EJToday: Top Headlines
EJToday is SEJ's selection of new and outstanding stories on environmental topics in print and on the air, updated every weekday. SEJ also offers a free e-mailed digest of the day's EJToday postings, called SEJ-beat. SEJ members are subscribed automatically, but may opt out here. Non-members may subscribe here. EJToday is also available via RSS feed. Please see Editorial Guidelines for EJToday content.
"The United States said on Friday it was appealing a World Trade Organization ruling against U.S. dolphin-safe labeling measures for tuna in a longrunning spat with Mexico closely watched by environmentalists."
"A few years ago, something surprising began turning up in Asia’s fish markets: the gill rakers of manta and mobula rays."
"Shawn Heinrichs and Paul Hilton, photographers who have been monitoring the international soaring trade in shark fins, decided to find out what was going on. The appearance of those creatures in the markets “came as a real shock to us,” Mr. Heinrichs said by phone from Indonesia. “They don’t even taste good, so what was the reason?”
"DAUPHIN ISLAND, Alabama -- More than half the fish caught Monday by Press-Register reporters in the surf off Dauphin Island had bloody red lesions on their bodies.
Fishing along an uninhabited portion of the barrier island during a trip to survey beaches for tarballs, the newspaper caught 21 fish, 14 of them with lesions. Of those fish, eight had lesions a quarter of an inch across or smaller, while 6 had much larger blemishes.
Most of the fish were whiting, a small species common to the surf zone throughout the Gulf of Mexico. ...
"In an effort to sustain commercial and recreational fishing for the next several decades, the United States this year will become the first country to impose catch limits for every species it manages, from Alaskan pollock to Caribbean queen conch."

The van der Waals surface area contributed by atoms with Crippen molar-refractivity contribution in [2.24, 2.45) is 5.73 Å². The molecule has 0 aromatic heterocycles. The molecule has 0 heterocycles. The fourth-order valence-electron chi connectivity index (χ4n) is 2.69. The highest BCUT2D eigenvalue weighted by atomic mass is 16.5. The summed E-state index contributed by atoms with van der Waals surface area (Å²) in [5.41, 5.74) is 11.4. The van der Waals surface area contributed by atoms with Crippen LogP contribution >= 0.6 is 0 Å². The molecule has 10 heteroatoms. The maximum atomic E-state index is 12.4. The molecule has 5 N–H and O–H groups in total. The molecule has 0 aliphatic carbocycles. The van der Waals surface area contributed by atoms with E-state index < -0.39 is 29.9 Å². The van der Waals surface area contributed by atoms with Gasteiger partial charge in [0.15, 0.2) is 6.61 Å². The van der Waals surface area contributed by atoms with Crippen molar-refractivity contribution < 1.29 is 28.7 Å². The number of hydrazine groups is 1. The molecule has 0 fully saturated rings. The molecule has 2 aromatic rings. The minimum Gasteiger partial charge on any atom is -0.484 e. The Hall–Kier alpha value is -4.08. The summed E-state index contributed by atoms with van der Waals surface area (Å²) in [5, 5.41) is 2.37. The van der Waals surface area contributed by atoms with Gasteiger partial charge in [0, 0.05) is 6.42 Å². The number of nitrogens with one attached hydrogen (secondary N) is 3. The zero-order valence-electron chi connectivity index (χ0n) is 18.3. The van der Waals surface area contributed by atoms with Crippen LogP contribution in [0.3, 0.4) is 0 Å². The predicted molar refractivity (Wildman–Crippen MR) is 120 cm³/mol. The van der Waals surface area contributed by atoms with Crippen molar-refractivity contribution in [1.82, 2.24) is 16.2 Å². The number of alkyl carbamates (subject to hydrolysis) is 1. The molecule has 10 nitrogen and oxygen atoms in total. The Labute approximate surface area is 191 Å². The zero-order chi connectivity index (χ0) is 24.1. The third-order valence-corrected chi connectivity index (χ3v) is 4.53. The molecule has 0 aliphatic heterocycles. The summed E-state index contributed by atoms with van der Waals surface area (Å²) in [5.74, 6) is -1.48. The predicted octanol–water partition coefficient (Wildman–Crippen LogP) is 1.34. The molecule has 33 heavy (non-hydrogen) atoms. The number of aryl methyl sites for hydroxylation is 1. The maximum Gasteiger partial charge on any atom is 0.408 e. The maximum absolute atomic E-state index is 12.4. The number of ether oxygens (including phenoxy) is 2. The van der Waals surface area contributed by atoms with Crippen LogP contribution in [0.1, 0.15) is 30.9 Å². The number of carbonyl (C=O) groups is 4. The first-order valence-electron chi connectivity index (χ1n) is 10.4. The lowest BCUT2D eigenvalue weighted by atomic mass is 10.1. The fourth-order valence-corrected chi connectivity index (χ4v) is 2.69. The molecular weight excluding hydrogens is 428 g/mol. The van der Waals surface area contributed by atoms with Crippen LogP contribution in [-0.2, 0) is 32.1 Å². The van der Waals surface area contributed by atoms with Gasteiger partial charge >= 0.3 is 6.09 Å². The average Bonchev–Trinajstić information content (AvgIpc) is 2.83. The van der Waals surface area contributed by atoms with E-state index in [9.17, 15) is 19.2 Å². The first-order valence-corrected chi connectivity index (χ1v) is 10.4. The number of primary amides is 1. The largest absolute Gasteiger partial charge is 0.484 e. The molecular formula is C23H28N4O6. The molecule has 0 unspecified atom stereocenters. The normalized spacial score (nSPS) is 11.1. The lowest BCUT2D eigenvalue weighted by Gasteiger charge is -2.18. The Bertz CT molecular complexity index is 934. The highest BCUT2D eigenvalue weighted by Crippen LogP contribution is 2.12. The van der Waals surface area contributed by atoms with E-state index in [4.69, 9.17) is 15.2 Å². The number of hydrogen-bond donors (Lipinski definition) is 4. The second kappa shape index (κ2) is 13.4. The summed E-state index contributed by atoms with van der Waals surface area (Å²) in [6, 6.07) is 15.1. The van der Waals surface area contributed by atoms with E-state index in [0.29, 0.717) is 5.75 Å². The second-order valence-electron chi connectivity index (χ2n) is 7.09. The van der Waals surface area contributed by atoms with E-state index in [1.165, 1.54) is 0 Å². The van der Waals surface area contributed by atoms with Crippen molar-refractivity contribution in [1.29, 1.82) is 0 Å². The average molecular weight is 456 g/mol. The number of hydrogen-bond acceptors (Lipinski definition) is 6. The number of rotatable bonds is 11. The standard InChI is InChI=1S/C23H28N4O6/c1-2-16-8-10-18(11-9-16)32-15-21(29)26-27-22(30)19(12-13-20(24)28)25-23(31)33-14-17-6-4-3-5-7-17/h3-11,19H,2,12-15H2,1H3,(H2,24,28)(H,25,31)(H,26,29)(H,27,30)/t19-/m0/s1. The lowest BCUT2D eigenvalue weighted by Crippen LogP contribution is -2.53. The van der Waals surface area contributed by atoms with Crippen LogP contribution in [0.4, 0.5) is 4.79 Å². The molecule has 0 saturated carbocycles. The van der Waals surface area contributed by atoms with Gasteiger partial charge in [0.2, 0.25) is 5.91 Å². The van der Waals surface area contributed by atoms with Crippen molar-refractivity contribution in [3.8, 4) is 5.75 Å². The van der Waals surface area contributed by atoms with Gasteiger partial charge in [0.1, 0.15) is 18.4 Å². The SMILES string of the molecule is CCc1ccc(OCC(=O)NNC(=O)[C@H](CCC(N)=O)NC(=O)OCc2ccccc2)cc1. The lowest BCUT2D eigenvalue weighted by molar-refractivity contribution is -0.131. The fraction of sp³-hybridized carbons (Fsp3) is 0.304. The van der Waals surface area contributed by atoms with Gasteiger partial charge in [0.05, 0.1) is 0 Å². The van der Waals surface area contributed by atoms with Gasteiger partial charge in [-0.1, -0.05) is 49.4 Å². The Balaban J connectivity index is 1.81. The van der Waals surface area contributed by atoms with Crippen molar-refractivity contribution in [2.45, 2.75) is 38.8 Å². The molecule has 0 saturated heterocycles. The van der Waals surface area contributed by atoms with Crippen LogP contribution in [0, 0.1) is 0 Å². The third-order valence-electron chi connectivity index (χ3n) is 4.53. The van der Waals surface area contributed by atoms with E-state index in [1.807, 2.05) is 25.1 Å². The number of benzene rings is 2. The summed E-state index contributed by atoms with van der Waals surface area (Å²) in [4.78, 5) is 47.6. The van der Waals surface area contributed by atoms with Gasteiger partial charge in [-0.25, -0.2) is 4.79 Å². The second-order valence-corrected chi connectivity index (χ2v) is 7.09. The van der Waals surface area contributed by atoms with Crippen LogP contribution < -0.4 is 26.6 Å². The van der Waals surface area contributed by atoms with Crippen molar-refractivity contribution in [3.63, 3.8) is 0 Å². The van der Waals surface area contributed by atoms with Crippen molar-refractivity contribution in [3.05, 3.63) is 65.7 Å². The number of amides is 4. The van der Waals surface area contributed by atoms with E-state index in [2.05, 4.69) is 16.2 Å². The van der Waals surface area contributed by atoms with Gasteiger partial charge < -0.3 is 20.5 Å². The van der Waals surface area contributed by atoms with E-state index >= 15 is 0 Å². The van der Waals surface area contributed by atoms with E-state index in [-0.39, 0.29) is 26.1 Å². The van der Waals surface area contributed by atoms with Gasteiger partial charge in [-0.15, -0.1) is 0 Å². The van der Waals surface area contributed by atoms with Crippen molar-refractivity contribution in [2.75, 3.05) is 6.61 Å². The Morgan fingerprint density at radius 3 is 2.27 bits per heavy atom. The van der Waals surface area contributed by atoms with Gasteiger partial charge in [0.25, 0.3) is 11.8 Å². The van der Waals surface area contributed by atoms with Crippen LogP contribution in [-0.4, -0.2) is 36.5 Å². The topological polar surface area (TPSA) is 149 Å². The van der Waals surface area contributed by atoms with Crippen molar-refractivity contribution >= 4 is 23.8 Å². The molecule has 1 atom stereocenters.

Can southwest Alaska make money from its rich mineral deposits without destroying the Bristol Bay fishery that is currently an economic mainstay?
"Concerned that overfishing is destroying the ability of menhaden to reproduce, the commission that manages the Atlantic coast fishery voted Wednesday to sharply reduce the catch of the fish."
"A federal judge [Monday] upheld new rules designed to protect West Coast salmon and steelhead from three widely used farm pesticides."
"The Fukushima Plate is tableware with its own built-in safety mechanism. Underneath the plate is a radiation meter that logs whether your sushi has absorbed too much seaborne radiation from the Fukushima disaster earlier this year."
"Countries around the world are selling more than twice as much Atlantic and Mediterranean bluefin tuna than international standards allow, according to a new report from the Pew Environment Group. The report, released earlier this week, compares the recorded volume of Atlantic bluefin tuna caught and traded in the Mediterranean Sea and northeastern Atlantic Ocean with catch quotas set by the intergovernmental body responsible for regulating the fish's trade."
"Colombian environmental authorities have reported a huge shark massacre in the Malpelo wildlife sanctuary in Colombia's Pacific waters, where as many as 2,000 hammerhead, Galápagos and silky sharks may have been slaughtered for their fins."
"A lethal and highly contagious marine virus has been detected for the first time in wild salmon in the Pacific Northwest, researchers in British Columbia said on Monday, stirring concern that it could spread there, as it has in Chile, Scotland and elsewhere.
Farms hit by the virus, infectious salmon anemia, have lost 70 percent or more of their fish in recent decades. But until now, the virus, which does not affect humans, had never been confirmed on the West Coast of North America.
"In wake of last year's BP oil spill in the Gulf of Mexico, a new study from an environmental watchdog group contends that current federal standards underestimate the risk to pregnant women and children of cancer-causing contaminants that can accumulate in seafood from such spills."
"UNITED NATIONS -- Conservationists and the international fishing industry are gearing up for another showdown over the fishing method known as bottom trawling next month, when U.N. officials return to what has probably been the most intensely debated fisheries issue to feature here over the last decade."